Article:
Are you mature enough for your customers? You may find the question to be absurd. Of course, professionals in software and FinTech companies are almost certainly fully functioning adults. Nonetheless, the businesses they work for and run are often woefully immature. It’s a challenge faced by a surprising number of companies.
Allow me to explain what I mean by levels of maturity in business, as described by David Anderson in his blog post, “Accountability – The magic ingredient for business agility and resilience.”
0 – Every customer has the pet
1 – Never the same way twice
2 – Never the same result twice
3 – Consistent, trusted delivery
4 – Balanced risk, every stakeholder’s needs & expectations met
5 – Simply the best
6 – A remarkable history of surprising reinvention
Customers generally demand that suppliers operate at Level 3 at a minimum. Think about it. Would you order a product if you weren’t sure what you would get? Would you go to a restaurant if the food came out differently every time?
Businesses with a tangible market or service (for example, a plumber or a cabinet maker) often operate at least at that level, or even at Level 4. However, much of the market in intangible products (like software) is stuck at Level 1 or even Level 0.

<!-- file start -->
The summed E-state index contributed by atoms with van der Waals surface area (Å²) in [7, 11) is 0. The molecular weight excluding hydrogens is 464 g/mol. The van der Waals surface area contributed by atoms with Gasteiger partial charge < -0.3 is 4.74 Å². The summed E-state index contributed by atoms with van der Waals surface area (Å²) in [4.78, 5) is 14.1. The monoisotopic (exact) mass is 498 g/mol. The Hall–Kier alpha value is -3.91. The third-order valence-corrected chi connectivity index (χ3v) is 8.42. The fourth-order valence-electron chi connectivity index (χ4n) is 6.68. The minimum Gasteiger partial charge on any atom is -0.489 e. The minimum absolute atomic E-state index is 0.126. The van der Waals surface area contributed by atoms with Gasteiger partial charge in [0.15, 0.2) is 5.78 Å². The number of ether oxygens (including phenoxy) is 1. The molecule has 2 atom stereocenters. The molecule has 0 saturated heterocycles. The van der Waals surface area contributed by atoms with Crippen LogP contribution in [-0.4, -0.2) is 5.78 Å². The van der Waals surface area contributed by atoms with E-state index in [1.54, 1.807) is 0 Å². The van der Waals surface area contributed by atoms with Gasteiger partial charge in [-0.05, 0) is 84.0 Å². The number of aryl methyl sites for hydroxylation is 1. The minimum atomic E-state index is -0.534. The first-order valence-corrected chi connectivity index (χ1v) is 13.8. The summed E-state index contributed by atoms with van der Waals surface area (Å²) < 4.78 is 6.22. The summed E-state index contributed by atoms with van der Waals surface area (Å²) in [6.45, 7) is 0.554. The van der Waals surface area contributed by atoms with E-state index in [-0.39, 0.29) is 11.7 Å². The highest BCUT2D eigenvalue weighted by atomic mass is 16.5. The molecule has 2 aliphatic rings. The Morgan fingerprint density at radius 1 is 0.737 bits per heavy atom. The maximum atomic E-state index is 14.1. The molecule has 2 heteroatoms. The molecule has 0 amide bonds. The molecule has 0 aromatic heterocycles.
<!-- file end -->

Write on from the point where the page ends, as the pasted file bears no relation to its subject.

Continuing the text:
To be fair, it can be challenging to obtain a higher level of maturity when a company’s offerings are complex or difficult to define. However, there is a way to achieve leadership maturity: accountability. According to Anderson, accountability differs from responsibility. Responsibility is associated with accepting an order and performing the work. By contrast, “the accountable person ensured it was delivered within the customer’s expectations and that the customer is happy with the outcome.”
Accountability can be stressful, which is actually good.
When someone has promised a specific outcome that has not come about, that person feels uncomfortable, and they are motivated to make a change in order to fulfill that promise. The Kanban method employs regular meetings to determine whether the workflow is productive, whether policies are being followed, and if anyone is overburdened or the work product is falling below expectations.
To be truly successful, a business needs to be operating at Level 3 or higher. Kanban is an efficient way to move up a notch on the scale and help your company meet your customers’ expectations.
In all honesty, where is your business?
For more concrete, actionable steps on achieving organizational maturity, check out my article, 8 Steps to Increase Productivity and Reduce Overburdening of Your Team.